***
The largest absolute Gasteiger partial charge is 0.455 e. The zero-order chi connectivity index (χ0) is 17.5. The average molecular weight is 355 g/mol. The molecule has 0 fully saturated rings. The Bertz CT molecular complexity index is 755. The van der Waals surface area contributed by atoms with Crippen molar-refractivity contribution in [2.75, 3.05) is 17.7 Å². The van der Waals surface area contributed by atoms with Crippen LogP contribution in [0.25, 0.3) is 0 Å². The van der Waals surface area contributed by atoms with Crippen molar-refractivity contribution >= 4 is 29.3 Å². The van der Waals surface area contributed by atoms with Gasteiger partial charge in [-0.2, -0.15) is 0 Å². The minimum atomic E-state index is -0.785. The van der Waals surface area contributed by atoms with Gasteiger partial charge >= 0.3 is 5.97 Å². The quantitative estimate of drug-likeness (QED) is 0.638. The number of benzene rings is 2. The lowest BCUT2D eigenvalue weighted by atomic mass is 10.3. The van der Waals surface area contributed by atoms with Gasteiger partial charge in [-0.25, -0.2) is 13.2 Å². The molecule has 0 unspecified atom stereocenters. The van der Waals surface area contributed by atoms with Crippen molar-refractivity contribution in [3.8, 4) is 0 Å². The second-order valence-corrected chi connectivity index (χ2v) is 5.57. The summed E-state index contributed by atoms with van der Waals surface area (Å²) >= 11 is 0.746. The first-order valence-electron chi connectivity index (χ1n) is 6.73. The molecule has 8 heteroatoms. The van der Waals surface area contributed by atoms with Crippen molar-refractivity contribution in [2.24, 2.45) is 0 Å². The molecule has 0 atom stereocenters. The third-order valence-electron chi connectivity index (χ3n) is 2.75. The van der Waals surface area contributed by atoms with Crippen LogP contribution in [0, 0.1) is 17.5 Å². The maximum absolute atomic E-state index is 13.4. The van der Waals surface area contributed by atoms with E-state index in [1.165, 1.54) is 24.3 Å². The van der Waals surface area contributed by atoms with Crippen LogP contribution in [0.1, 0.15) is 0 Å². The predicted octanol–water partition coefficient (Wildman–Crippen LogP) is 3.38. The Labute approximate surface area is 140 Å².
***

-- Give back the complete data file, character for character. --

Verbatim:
The largest absolute Gasteiger partial charge is 0.455 e. The zero-order chi connectivity index (χ0) is 17.5. The average molecular weight is 355 g/mol. The molecule has 0 fully saturated rings. The Bertz CT molecular complexity index is 755. The van der Waals surface area contributed by atoms with Crippen molar-refractivity contribution in [2.75, 3.05) is 17.7 Å². The van der Waals surface area contributed by atoms with Crippen LogP contribution in [0.25, 0.3) is 0 Å². The van der Waals surface area contributed by atoms with Crippen molar-refractivity contribution >= 4 is 29.3 Å². The van der Waals surface area contributed by atoms with Gasteiger partial charge in [-0.2, -0.15) is 0 Å². The minimum atomic E-state index is -0.785. The van der Waals surface area contributed by atoms with Gasteiger partial charge >= 0.3 is 5.97 Å². The quantitative estimate of drug-likeness (QED) is 0.638. The number of benzene rings is 2. The lowest BCUT2D eigenvalue weighted by atomic mass is 10.3. The van der Waals surface area contributed by atoms with Gasteiger partial charge in [-0.25, -0.2) is 13.2 Å². The molecule has 0 unspecified atom stereocenters. The van der Waals surface area contributed by atoms with Crippen molar-refractivity contribution in [3.8, 4) is 0 Å². The second-order valence-corrected chi connectivity index (χ2v) is 5.57. The summed E-state index contributed by atoms with van der Waals surface area (Å²) >= 11 is 0.746. The first-order valence-electron chi connectivity index (χ1n) is 6.73. The molecule has 8 heteroatoms. The van der Waals surface area contributed by atoms with Crippen molar-refractivity contribution in [2.24, 2.45) is 0 Å². The molecule has 0 atom stereocenters. The third-order valence-electron chi connectivity index (χ3n) is 2.75. The van der Waals surface area contributed by atoms with Crippen LogP contribution in [0, 0.1) is 17.5 Å². The maximum absolute atomic E-state index is 13.4. The van der Waals surface area contributed by atoms with E-state index in [1.165, 1.54) is 24.3 Å². The van der Waals surface area contributed by atoms with Crippen LogP contribution in [0.1, 0.15) is 0 Å². The predicted octanol–water partition coefficient (Wildman–Crippen LogP) is 3.38. The Labute approximate surface area is 140 Å².